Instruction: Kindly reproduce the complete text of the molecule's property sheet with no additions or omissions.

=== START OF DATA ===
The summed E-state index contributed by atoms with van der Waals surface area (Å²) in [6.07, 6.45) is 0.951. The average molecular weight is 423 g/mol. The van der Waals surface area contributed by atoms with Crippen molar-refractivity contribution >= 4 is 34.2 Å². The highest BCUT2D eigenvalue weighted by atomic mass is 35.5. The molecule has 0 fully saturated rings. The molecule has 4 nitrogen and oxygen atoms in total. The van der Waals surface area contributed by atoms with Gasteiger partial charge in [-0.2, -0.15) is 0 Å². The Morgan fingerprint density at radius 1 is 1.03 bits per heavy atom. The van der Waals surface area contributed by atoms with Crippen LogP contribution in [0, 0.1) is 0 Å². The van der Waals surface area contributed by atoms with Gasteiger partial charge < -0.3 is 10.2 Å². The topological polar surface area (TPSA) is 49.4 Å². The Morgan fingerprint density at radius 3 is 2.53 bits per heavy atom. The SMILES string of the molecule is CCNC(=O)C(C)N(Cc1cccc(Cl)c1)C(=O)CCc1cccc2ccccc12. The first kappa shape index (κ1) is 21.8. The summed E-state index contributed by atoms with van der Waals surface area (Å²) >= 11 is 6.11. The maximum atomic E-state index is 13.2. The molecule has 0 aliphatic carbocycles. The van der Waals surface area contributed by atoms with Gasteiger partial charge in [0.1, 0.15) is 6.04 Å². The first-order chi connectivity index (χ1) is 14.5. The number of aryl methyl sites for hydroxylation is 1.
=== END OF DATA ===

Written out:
The summed E-state index contributed by atoms with van der Waals surface area (Å²) in [6.07, 6.45) is 0.951. The average molecular weight is 423 g/mol. The van der Waals surface area contributed by atoms with Crippen molar-refractivity contribution >= 4 is 34.2 Å². The highest BCUT2D eigenvalue weighted by atomic mass is 35.5. The molecule has 0 fully saturated rings. The molecule has 4 nitrogen and oxygen atoms in total. The van der Waals surface area contributed by atoms with Gasteiger partial charge in [-0.2, -0.15) is 0 Å². The Morgan fingerprint density at radius 1 is 1.03 bits per heavy atom. The van der Waals surface area contributed by atoms with Crippen LogP contribution in [0, 0.1) is 0 Å². The van der Waals surface area contributed by atoms with Gasteiger partial charge < -0.3 is 10.2 Å². The topological polar surface area (TPSA) is 49.4 Å². The Morgan fingerprint density at radius 3 is 2.53 bits per heavy atom. The SMILES string of the molecule is CCNC(=O)C(C)N(Cc1cccc(Cl)c1)C(=O)CCc1cccc2ccccc12. The first kappa shape index (κ1) is 21.8. The summed E-state index contributed by atoms with van der Waals surface area (Å²) >= 11 is 6.11. The maximum atomic E-state index is 13.2. The molecule has 0 aliphatic carbocycles. The van der Waals surface area contributed by atoms with Gasteiger partial charge in [0.1, 0.15) is 6.04 Å². The first-order chi connectivity index (χ1) is 14.5. The number of aryl methyl sites for hydroxylation is 1.